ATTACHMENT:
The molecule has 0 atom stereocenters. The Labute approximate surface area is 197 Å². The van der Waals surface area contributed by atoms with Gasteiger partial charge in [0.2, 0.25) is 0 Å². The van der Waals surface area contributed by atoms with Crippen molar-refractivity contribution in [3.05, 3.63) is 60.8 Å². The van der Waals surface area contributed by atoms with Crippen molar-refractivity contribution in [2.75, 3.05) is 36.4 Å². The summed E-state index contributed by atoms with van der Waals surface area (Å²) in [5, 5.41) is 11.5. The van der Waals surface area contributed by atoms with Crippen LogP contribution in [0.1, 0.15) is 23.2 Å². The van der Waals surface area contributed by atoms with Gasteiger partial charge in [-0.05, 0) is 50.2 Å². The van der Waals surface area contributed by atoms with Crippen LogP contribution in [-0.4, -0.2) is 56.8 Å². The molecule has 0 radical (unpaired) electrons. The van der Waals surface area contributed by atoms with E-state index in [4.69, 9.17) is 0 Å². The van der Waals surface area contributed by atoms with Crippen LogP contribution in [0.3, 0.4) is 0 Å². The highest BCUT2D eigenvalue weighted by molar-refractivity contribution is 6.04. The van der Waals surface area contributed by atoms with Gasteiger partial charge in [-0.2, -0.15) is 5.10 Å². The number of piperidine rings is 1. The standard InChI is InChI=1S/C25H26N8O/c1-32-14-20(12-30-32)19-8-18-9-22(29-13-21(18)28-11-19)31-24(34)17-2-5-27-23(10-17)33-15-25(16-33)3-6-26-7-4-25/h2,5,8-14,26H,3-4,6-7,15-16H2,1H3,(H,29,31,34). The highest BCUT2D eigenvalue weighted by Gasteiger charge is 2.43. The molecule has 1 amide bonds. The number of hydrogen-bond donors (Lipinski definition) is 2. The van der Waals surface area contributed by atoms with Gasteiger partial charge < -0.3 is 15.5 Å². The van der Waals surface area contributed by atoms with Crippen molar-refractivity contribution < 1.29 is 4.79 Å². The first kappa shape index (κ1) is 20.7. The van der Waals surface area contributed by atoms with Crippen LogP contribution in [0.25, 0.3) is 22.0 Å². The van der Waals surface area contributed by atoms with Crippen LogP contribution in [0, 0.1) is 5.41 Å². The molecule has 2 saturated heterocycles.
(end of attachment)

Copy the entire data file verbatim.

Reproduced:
The molecule has 0 atom stereocenters. The Labute approximate surface area is 197 Å². The van der Waals surface area contributed by atoms with Gasteiger partial charge in [0.2, 0.25) is 0 Å². The van der Waals surface area contributed by atoms with Crippen molar-refractivity contribution in [3.05, 3.63) is 60.8 Å². The van der Waals surface area contributed by atoms with Crippen molar-refractivity contribution in [2.75, 3.05) is 36.4 Å². The summed E-state index contributed by atoms with van der Waals surface area (Å²) in [5, 5.41) is 11.5. The van der Waals surface area contributed by atoms with Crippen LogP contribution in [0.1, 0.15) is 23.2 Å². The van der Waals surface area contributed by atoms with Gasteiger partial charge in [-0.05, 0) is 50.2 Å². The van der Waals surface area contributed by atoms with Crippen LogP contribution in [-0.4, -0.2) is 56.8 Å². The molecule has 0 radical (unpaired) electrons. The van der Waals surface area contributed by atoms with E-state index in [4.69, 9.17) is 0 Å². The van der Waals surface area contributed by atoms with Crippen LogP contribution in [0.3, 0.4) is 0 Å². The highest BCUT2D eigenvalue weighted by molar-refractivity contribution is 6.04. The van der Waals surface area contributed by atoms with Gasteiger partial charge in [-0.2, -0.15) is 5.10 Å². The number of piperidine rings is 1. The standard InChI is InChI=1S/C25H26N8O/c1-32-14-20(12-30-32)19-8-18-9-22(29-13-21(18)28-11-19)31-24(34)17-2-5-27-23(10-17)33-15-25(16-33)3-6-26-7-4-25/h2,5,8-14,26H,3-4,6-7,15-16H2,1H3,(H,29,31,34). The highest BCUT2D eigenvalue weighted by Gasteiger charge is 2.43. The molecule has 1 amide bonds. The number of hydrogen-bond donors (Lipinski definition) is 2. The van der Waals surface area contributed by atoms with Gasteiger partial charge < -0.3 is 15.5 Å². The van der Waals surface area contributed by atoms with Crippen molar-refractivity contribution < 1.29 is 4.79 Å². The first kappa shape index (κ1) is 20.7. The van der Waals surface area contributed by atoms with Crippen LogP contribution in [0.25, 0.3) is 22.0 Å². The van der Waals surface area contributed by atoms with Crippen LogP contribution in [0, 0.1) is 5.41 Å². The molecule has 2 saturated heterocycles.